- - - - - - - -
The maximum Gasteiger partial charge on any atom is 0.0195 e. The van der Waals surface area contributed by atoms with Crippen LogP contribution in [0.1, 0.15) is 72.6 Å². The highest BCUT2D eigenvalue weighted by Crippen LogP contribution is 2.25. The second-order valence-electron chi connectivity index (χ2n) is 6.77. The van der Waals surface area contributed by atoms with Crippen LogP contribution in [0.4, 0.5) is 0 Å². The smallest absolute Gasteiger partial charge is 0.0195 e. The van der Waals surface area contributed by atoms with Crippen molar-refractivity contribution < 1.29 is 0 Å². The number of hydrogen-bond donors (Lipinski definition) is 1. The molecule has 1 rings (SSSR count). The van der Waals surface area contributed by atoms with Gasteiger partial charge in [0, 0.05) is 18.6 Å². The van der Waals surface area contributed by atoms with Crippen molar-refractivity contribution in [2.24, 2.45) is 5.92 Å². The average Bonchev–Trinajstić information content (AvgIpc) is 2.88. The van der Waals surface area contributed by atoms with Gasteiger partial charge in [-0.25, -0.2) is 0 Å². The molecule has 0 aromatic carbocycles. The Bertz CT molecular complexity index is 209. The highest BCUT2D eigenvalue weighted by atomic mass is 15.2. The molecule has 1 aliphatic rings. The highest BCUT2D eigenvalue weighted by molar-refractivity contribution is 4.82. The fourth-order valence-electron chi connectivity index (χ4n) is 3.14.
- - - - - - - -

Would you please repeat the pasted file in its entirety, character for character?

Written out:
The maximum Gasteiger partial charge on any atom is 0.0195 e. The van der Waals surface area contributed by atoms with Crippen LogP contribution in [0.1, 0.15) is 72.6 Å². The highest BCUT2D eigenvalue weighted by Crippen LogP contribution is 2.25. The second-order valence-electron chi connectivity index (χ2n) is 6.77. The van der Waals surface area contributed by atoms with Crippen LogP contribution in [0.4, 0.5) is 0 Å². The smallest absolute Gasteiger partial charge is 0.0195 e. The van der Waals surface area contributed by atoms with Crippen molar-refractivity contribution < 1.29 is 0 Å². The number of hydrogen-bond donors (Lipinski definition) is 1. The molecule has 1 rings (SSSR count). The van der Waals surface area contributed by atoms with Gasteiger partial charge in [0, 0.05) is 18.6 Å². The van der Waals surface area contributed by atoms with Crippen molar-refractivity contribution in [2.24, 2.45) is 5.92 Å². The average Bonchev–Trinajstić information content (AvgIpc) is 2.88. The van der Waals surface area contributed by atoms with Gasteiger partial charge in [-0.25, -0.2) is 0 Å². The molecule has 0 aromatic carbocycles. The Bertz CT molecular complexity index is 209. The highest BCUT2D eigenvalue weighted by atomic mass is 15.2. The molecule has 1 aliphatic rings. The highest BCUT2D eigenvalue weighted by molar-refractivity contribution is 4.82. The fourth-order valence-electron chi connectivity index (χ4n) is 3.14.